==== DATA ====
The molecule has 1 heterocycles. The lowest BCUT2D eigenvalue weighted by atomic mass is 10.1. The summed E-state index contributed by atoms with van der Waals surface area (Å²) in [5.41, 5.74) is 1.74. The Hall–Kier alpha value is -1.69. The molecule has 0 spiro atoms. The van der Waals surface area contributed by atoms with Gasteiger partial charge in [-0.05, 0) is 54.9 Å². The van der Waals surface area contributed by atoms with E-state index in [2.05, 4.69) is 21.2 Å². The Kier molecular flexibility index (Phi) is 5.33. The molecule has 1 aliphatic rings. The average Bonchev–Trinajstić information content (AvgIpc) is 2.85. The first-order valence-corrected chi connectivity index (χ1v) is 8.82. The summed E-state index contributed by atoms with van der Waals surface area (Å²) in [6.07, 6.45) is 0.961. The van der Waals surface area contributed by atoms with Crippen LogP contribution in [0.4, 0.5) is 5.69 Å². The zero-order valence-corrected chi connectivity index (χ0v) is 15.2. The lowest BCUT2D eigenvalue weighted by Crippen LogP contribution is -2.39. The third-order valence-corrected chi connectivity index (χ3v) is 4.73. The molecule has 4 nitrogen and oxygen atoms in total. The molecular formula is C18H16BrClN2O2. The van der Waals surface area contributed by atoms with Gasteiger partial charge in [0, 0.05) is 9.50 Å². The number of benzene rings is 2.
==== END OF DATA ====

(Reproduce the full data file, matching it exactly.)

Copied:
The molecule has 1 heterocycles. The lowest BCUT2D eigenvalue weighted by atomic mass is 10.1. The summed E-state index contributed by atoms with van der Waals surface area (Å²) in [5.41, 5.74) is 1.74. The Hall–Kier alpha value is -1.69. The molecule has 0 spiro atoms. The van der Waals surface area contributed by atoms with Gasteiger partial charge in [-0.05, 0) is 54.9 Å². The van der Waals surface area contributed by atoms with E-state index in [2.05, 4.69) is 21.2 Å². The Kier molecular flexibility index (Phi) is 5.33. The molecule has 1 aliphatic rings. The average Bonchev–Trinajstić information content (AvgIpc) is 2.85. The first-order valence-corrected chi connectivity index (χ1v) is 8.82. The summed E-state index contributed by atoms with van der Waals surface area (Å²) in [6.07, 6.45) is 0.961. The van der Waals surface area contributed by atoms with Crippen LogP contribution in [0.4, 0.5) is 5.69 Å². The zero-order valence-corrected chi connectivity index (χ0v) is 15.2. The lowest BCUT2D eigenvalue weighted by Crippen LogP contribution is -2.39. The third-order valence-corrected chi connectivity index (χ3v) is 4.73. The molecule has 4 nitrogen and oxygen atoms in total. The molecular formula is C18H16BrClN2O2. The van der Waals surface area contributed by atoms with Gasteiger partial charge in [0, 0.05) is 9.50 Å². The number of benzene rings is 2.